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Public Health Experts Shoot Down Delhi Civic Body's Proposed Ban on Meat Display

The SDMC passed a private member’s resolution barring shops and vendors from displaying either raw or cooked meat. Leader of House, Shikha Rai told the media that she approved it because of “hygiene concerns” and to protect the “sentiments of people affected by the sight”.

Aradhna Wal | News18.com

Updated:December 29, 2017, 2:23 PM IST
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Public Health Experts Shoot Down Delhi Civic Body's Proposed Ban on Meat Display
(Image for representation only)
New Delhi: The South Delhi Municipal Corporation’s (SDMC) proposed a ban on displaying meat at food stalls, in the name of hygiene, has failed to convince public health experts.

“There are ways and means of making street food safer. You can’t just stop selling it,” Padma Shri awardee Prof. Indira Chakravarty told News18.

The SDMC passed a private member’s resolution barring shops and vendors from displaying either raw or cooked meat. Leader of House, Shikha Rai told the media that she approved it because of “hygiene concerns” and to protect the “sentiments of people affected by the sight”.

Speaking solely of hygiene concerns, Professor Chakravarty said that while some meat products do putrefy faster than some vegetarian items, much can be done to help vendors keep them safe.

“Even vegetarian curries start putrefying soon. A ban such as this will hit the street vendors the hardest as they don't have an indoor space to shift their food to,” she added.

Chakravarty suggested a series of simple measures that can make street food safer. Vendors can be taught to serve hotter food, to cover their wares, their carts and stands can be set up at better spots, they should be given better access to water, she said.

“The Bureau of Indian Standards (BIS) came out with a list of revised standards for food safety requirements, based in WHO recommendations, last year,” said Chakravarty, who was involved in the process.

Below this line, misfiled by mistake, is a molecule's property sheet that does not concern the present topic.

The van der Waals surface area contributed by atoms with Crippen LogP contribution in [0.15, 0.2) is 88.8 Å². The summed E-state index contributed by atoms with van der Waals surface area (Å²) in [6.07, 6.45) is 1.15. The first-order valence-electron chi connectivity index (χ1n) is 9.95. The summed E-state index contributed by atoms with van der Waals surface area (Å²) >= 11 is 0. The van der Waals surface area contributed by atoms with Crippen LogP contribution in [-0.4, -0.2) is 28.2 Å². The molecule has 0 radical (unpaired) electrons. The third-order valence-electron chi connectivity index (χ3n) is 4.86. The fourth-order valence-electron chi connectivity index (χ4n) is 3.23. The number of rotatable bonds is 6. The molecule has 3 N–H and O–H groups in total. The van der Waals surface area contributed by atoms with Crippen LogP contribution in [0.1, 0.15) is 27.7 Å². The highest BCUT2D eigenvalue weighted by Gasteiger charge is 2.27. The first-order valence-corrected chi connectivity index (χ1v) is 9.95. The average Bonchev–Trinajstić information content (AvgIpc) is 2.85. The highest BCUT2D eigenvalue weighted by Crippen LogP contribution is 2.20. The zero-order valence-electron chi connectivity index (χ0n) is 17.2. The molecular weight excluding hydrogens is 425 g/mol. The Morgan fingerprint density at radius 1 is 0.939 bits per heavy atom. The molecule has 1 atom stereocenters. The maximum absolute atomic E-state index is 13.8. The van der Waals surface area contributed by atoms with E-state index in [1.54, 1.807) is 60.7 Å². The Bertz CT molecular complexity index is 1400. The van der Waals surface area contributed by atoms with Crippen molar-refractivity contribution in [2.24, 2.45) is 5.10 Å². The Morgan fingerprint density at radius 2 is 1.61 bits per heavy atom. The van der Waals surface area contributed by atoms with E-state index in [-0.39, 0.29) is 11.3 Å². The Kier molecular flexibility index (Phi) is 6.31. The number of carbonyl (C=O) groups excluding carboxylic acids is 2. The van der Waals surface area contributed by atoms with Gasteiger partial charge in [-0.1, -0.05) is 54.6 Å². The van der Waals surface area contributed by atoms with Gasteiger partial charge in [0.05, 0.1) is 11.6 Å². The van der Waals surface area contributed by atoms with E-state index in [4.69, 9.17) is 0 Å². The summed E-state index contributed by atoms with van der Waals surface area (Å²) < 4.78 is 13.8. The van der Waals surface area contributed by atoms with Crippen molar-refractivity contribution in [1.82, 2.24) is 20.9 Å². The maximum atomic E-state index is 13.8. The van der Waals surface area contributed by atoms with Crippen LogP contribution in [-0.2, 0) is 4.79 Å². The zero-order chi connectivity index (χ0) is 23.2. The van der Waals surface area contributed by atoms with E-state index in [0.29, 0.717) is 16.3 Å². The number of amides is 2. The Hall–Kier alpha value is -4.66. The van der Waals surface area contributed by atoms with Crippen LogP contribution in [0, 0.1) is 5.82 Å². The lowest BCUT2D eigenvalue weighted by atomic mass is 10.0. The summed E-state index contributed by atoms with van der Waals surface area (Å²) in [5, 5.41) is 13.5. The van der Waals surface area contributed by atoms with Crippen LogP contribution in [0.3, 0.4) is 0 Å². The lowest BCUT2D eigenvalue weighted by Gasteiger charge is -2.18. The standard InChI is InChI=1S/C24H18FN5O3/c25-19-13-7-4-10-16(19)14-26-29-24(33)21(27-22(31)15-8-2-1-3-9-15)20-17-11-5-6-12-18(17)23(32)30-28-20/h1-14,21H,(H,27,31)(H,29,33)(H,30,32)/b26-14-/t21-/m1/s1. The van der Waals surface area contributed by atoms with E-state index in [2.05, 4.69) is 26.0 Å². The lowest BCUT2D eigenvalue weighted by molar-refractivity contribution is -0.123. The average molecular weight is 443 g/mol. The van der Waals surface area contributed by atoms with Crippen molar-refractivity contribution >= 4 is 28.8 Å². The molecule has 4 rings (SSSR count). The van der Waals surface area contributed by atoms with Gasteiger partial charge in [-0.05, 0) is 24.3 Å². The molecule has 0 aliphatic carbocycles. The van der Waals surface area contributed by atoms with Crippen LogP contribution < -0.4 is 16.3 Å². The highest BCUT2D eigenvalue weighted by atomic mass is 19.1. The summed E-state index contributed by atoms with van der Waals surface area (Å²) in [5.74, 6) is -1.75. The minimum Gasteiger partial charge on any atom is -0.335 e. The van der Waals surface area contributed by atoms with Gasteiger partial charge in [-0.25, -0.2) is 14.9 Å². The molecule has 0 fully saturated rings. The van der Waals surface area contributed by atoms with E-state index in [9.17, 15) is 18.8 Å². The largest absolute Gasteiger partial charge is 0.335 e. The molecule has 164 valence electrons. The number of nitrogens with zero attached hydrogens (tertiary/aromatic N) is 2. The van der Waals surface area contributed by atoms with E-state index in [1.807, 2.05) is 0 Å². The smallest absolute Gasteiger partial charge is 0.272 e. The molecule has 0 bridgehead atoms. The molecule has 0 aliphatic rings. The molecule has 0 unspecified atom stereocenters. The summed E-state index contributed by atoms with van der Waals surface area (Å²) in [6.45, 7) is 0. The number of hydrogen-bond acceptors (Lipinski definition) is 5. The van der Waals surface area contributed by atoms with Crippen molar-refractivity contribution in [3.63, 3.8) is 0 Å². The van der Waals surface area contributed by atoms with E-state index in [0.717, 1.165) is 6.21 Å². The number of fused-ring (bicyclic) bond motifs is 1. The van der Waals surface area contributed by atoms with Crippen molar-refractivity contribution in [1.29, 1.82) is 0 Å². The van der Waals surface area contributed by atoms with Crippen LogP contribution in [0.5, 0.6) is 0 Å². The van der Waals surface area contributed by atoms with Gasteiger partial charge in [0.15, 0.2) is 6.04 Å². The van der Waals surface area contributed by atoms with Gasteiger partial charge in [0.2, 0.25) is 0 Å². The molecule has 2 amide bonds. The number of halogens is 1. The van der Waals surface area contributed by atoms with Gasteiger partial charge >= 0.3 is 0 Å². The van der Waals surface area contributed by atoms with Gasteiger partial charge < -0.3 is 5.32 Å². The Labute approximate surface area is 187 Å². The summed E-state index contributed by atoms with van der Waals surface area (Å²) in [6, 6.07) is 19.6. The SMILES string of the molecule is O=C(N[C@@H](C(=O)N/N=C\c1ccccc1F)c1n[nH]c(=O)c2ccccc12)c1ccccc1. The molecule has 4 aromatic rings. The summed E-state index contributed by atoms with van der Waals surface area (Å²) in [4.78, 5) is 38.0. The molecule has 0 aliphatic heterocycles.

As the standards mention, there is an increasing dependency on different types of street foods.

“One cannot say they're universally unhygienic,” said Chakravarty, adding that cities such as Bangkok run on street food.

This ban is an added layer of harassment for street vendors, said Sangeeta Singh of the National Association of Street Vendors of India (NASVI). “What does the MCD know of the protein content of meat and that of soya chaap to know what stays hygienic and what doesn't,” she said.

“That's the job of the Food Safety and Standards Authority of India (FSSAI) and of the Delhi government's food safety department.”

Two years ago, she recalled, the Delhi High Court, had said that street food vendors would be governed by the Food Safety Act of 2005 and the Street Vendors Act, 2014. “How is the MCD,” she asked, “passing such a ban that will affect the livelihoods of the vendors?”

The judgment had come after NASVI approached the court over a ban on sugarcane juice during April-September, again for hygiene reasons. Singh fears that these bans will force the vendors to only pay more money, as bribes, to the police and the municipal corporation.

“About 30 percent of the vendors in Delhi are food vendors. They can't stop selling their food,” she said.

The resolution has now been sent to the Commissioner, to accept or reject.
| Edited by: Puja Menon
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